The Alternative for Germany (AfD), the far-right official German opposition party, announced fresh legal action on 17 June over European Central Bank monetary easing as the Bundesbank attempted to calm legal uncertainty over bond purchases.
In a day of frenetic Berlin parliament activity, Jens Weidmann, Bundesbank president, underlined his confidence that the ECB would resolve a separate six-week-old dispute with the German constitutional court over its €2.2tn public sector purchase programme.
His video appearance before the Bundestag’s European Union committee dropped hints that an ECB explanation on the ‘proportionality’ of its monetary actions could come as early as next week. However, Weidmann’s statements to parliamentarians left open many details about how the ECB will answer the specific requests from the Karlsruhe court – an institution whose jurisdiction the ECB does not recognise.
All sides in parliament believe that the ECB will have to explain its measures more fully in future as a price for continually enlarging its sphere of monetary action. One EU committee member, from the Christian Democrat party, senior partner in Chancellor Angela Merkel’s coalition, said, ‘They [the ECB] will have to explain more. They cannot simply say: “We are in charge because we are in charge.”’
The European committee convened on the afternoon of 17 June, shortly after the anti-euro, anti-immigrant AfD opened up a second front in judicial skirmishing with the ECB. The legal step will take years to move through the complex procedures of the Karlsruhe court. But it will intensify shorter-term uncertainty over the euro commitment of the continent’s largest economy. Germany is likely to emerge from the pandemic-induced downturn more quickly than most other euro members. So a build-up of legal actions may coincide with fresh strains on the single currency’s cohesion.
The AfD parliamentary grouping, the Bundestag’s largest outside the three parties in Merkel’s ‘grand coalition’, is challenging alleged illegal monetary financing in the ECB’s pandemic emergency purchase programme, launched on 18 March and enlarged on 4 June to €1.35tn.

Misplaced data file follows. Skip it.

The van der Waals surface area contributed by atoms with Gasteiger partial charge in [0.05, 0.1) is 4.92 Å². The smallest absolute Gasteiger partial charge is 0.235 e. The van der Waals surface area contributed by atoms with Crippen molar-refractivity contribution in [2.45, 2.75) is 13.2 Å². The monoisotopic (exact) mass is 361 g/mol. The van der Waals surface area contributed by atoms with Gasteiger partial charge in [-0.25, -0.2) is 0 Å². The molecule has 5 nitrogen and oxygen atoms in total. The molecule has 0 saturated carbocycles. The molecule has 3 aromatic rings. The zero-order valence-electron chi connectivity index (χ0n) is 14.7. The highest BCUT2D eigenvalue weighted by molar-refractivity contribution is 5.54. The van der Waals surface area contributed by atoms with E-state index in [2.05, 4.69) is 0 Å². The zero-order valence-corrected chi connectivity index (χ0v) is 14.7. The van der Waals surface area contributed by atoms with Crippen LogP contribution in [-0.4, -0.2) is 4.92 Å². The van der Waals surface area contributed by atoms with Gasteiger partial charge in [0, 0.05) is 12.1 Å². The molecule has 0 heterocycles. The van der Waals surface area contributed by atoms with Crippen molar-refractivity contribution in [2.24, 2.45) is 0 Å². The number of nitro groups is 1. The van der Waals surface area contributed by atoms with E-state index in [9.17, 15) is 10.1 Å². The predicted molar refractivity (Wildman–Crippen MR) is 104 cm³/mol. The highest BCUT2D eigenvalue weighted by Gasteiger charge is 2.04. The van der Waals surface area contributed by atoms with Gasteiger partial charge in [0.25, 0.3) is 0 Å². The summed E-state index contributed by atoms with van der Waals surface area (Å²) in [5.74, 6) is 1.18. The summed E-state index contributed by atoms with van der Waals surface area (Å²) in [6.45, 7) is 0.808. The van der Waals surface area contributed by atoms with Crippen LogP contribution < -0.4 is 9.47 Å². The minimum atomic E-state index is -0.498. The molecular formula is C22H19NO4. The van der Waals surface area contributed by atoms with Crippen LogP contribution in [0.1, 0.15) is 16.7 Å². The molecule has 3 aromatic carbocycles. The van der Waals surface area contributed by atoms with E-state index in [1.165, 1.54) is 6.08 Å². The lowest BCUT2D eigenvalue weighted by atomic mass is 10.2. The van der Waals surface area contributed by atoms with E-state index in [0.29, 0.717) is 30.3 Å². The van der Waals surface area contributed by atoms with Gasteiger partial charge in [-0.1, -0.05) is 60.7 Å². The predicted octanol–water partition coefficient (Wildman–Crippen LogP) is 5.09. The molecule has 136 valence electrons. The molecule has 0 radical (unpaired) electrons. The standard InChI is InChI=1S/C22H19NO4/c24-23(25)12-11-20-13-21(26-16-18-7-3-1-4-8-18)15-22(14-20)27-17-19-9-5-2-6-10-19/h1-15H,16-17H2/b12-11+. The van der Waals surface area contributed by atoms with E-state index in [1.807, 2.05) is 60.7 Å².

The AfD grouping announced it would sue the Bundestag over the PEPP’s constitutionality. The party will use as its chief litigator Karl Albrecht Schachtschneider, a 79-year-old Nuremberg-based constitutional lawyer, a doughty veteran of unsuccessful German legal battles over the single currency stretching back to 1993.
The AfD lawsuit will focus on the judicially weakest point of the PEPP – the ECB’s own contention that the coronavirus emergency justifies lifting nearly all previous operational constraints on its bond-purchases.
The AfD alleges that the Bundestag, in which it has sat since the 2017 elections, has failed to safeguard constitutionally enshrined budgetary principles and had taken insufficient measures to quell the ECB’s unilateral lifting of limits, such as those restricting purchases in line with the relative sizes of euro states’ economies rather than their debts.
The lawsuit, likely to be financed indirectly by German taxpayer funding of parliamentary parties, introduces a radical new polarising element into technocratic German legal wrangles. It increases the likelihood that more cases – on both the long-term PSPP and the ‘temporary’ PEPP – will come before the constitutional court. Traditional German anti-euro litigants, buoyed by Karlsruhe’s 5 May judgment, will not wish to allow the AfD a monopoly on constitutional activism.
The lawsuit announcement will increase political pressures on the Bundesbank and the ECB. Weidmann, at the 17 June hearing, made clear he was speaking on behalf of himself as one member of the ECB’s governing council rather than for Christine Lagarde, the president.
He affirmed that the ECB, rather than the Bundesbank, would need to supply evidence that it had weighed up all options over its PSPP, using various published and unpublished documents. The simplest route, he told committee MPs, would be to use the accounts of the ECB’s 4 June monetary policy meeting, due to be published on 25 June, as way of explaining the ECB’s analytical depth. Reporting to the European parliament and through Lagarde’s strategy review, due to end in mid-2021, would be other routes.
Weidmann left open the response to one of Karlsruhe’s crucial requests, on how the ECB would end the PSPP and channel bonds back to the market. When inflation eventually rose to the ECB’s target level, interest rates would rise again, he indicated. One MP at the hearing said such scenarios were an ‘illusion’. Raising rates would pose enormous difficulties for heavily indebted countries, such as Italy. ‘They will do everything to keep rates depressed,’ he said – underlining how, in Germany, unsettling ECB constitutional wrangles are here to stay.
David Marsh is Chairman of OMFIF.
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